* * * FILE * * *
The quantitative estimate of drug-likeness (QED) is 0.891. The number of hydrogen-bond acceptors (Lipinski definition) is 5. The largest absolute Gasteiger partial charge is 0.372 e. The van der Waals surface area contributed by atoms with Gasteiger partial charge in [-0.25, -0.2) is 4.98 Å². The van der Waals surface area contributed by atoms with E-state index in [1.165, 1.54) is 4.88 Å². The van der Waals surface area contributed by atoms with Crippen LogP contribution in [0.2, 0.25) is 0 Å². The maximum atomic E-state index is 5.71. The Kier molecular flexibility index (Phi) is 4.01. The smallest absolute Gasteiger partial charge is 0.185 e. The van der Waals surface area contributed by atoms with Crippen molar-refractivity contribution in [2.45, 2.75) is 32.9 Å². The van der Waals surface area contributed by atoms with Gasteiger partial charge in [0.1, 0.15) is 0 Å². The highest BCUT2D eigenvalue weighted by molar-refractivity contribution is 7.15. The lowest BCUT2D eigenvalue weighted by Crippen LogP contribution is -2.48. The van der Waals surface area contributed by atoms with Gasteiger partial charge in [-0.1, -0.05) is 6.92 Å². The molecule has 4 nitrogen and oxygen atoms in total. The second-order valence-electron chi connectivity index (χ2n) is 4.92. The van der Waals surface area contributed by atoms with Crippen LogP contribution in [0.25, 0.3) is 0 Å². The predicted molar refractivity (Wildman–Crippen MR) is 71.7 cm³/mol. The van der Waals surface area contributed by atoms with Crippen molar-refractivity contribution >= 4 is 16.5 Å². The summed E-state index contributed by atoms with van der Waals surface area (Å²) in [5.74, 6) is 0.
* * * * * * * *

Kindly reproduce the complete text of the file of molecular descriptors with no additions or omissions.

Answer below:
The quantitative estimate of drug-likeness (QED) is 0.891. The number of hydrogen-bond acceptors (Lipinski definition) is 5. The largest absolute Gasteiger partial charge is 0.372 e. The van der Waals surface area contributed by atoms with Gasteiger partial charge in [-0.25, -0.2) is 4.98 Å². The van der Waals surface area contributed by atoms with E-state index in [1.165, 1.54) is 4.88 Å². The van der Waals surface area contributed by atoms with Crippen LogP contribution in [0.2, 0.25) is 0 Å². The maximum atomic E-state index is 5.71. The Kier molecular flexibility index (Phi) is 4.01. The smallest absolute Gasteiger partial charge is 0.185 e. The van der Waals surface area contributed by atoms with Crippen molar-refractivity contribution in [2.45, 2.75) is 32.9 Å². The van der Waals surface area contributed by atoms with Gasteiger partial charge in [0.1, 0.15) is 0 Å². The highest BCUT2D eigenvalue weighted by molar-refractivity contribution is 7.15. The lowest BCUT2D eigenvalue weighted by Crippen LogP contribution is -2.48. The van der Waals surface area contributed by atoms with Gasteiger partial charge in [-0.1, -0.05) is 6.92 Å². The molecule has 4 nitrogen and oxygen atoms in total. The second-order valence-electron chi connectivity index (χ2n) is 4.92. The van der Waals surface area contributed by atoms with Crippen LogP contribution in [0.25, 0.3) is 0 Å². The predicted molar refractivity (Wildman–Crippen MR) is 71.7 cm³/mol. The van der Waals surface area contributed by atoms with Crippen molar-refractivity contribution >= 4 is 16.5 Å². The summed E-state index contributed by atoms with van der Waals surface area (Å²) in [5.74, 6) is 0.